In This Article
It’s election year in the US. The first primaries have been held in Iowa for the bid of the republican candidate who will contest President Obama in November this year. The winner there: Mitt Romney. For now.
Another Republican contestant, Newt Gingrich, who was in the lead before, declared the elections to turn “ugly”. What else is new? They always turn ugly. Until… the day after the election. Then all Americans, like magic, swing to be in favor of the new President elect.
Why is this?
The cultural profile (according to the cultural model of professor Geert Hofstede) of the US is the following:
- Power Distance: 40
- Individualism: 91 (the highest in the world)
- Masculinity: 62 (not so high right? but linked to a very high score on individualism makes the individual want to stand out as being a clear “winner”.
- Uncertainty avoidance: 46
The key to, from a cultural perspective, understand the US elections is the dimension Masculinity.
What is Masculinity?
Masculinity has nothing to do with Gender! It determines the expected role of individuals within society. Roughly speaking, men provide income, women change diapers (very roughly speaking, but you get the idea).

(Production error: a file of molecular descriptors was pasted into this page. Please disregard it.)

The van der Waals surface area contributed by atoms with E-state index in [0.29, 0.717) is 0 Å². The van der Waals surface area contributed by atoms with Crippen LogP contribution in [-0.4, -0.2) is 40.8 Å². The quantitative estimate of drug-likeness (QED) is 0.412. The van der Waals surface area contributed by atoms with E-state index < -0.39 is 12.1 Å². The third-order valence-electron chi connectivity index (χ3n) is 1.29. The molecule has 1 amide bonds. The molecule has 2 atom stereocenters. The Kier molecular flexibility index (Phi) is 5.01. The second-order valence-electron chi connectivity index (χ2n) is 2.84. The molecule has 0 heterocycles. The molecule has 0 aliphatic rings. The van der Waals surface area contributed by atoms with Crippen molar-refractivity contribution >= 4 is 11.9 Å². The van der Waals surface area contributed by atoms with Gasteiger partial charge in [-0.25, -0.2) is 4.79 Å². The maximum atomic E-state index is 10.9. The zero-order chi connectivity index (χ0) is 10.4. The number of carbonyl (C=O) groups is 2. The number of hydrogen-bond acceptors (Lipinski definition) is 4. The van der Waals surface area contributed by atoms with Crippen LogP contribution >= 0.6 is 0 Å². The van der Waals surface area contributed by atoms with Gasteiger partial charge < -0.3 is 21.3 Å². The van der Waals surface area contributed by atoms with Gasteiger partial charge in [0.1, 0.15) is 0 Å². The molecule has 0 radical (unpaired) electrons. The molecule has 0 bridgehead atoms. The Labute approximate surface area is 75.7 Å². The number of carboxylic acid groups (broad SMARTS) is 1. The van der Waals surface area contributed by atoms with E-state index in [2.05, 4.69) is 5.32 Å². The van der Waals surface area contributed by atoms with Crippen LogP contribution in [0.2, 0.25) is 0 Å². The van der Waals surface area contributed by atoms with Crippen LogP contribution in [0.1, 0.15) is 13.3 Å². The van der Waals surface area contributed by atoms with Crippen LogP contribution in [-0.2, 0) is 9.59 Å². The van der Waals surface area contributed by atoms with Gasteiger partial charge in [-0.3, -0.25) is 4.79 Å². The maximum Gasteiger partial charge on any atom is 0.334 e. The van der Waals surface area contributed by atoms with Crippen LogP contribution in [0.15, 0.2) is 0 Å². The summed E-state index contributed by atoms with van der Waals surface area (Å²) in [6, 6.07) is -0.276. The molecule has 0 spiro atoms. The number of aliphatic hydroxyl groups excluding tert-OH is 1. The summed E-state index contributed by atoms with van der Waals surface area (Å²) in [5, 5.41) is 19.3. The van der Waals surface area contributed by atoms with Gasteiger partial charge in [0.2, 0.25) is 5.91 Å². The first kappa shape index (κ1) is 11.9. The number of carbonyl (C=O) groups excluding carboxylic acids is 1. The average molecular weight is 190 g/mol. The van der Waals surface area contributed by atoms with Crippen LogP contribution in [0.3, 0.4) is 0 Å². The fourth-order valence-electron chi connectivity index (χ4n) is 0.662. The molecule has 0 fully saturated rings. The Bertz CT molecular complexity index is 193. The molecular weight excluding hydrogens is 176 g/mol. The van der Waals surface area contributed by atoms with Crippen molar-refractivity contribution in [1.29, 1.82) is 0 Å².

This polarisation (Men are from Mars & Women are from Venus) is yet another characteristic of Masculinity. For instance, typical American Hollywood movies are very polarized. There is always a villain and a good guy. Or there’s good cop, bad cop. Or there is the good guy who looses it all (by his own doing or not), but turns around and ends up on top in the end.
The same polarization holds true for the upcoming US election process. Fundamentally the US has a two-party system. Republicans and Democrats. And yes, I know, there’s the Independent. But basically the Independent can only snoop voters away from the Democrats. Not from the Republicans.
This polarized political system (part of Masculinity) linked with the motivation to win (also part of Masculinity) at all cost, makes the whole election system such a tough fight.
The way the votes are counted comes roughly down to who has 50% of the votes + 1 vote. That gives the winner his/her majority.
But when finally the winner is declared, all ex-candidates congratulate the winner and ask/tell their electorate to side by the new President Elect.
This year the same?
That’s the way it has always been, and this year it won’t be any different. It will turn ugly. Candidates will drop out or are forced to stop because of the smear campaigns. But on the evening of November 3rd the country will unite again as one and continue business as usual.
I’m curious to hear/read your opinion. Please leave a comment here below.
[amazon_enhanced asin=”0060574216″ /] [amazon_enhanced asin=”0761910298″ /] [amazon_enhanced asin=”0071439595″ /]Care to read more? Why not treat yourself to any of the above mentioned books?
- 158 Cultural Differences Between North & South America - 5. October 2021
- 157 Peter van der Lende and Chris Smit Interviewed by Leonardo Marra - 9. September 2021
- How International Business Schools can Benefit from Cultural Competence - 9. August 2021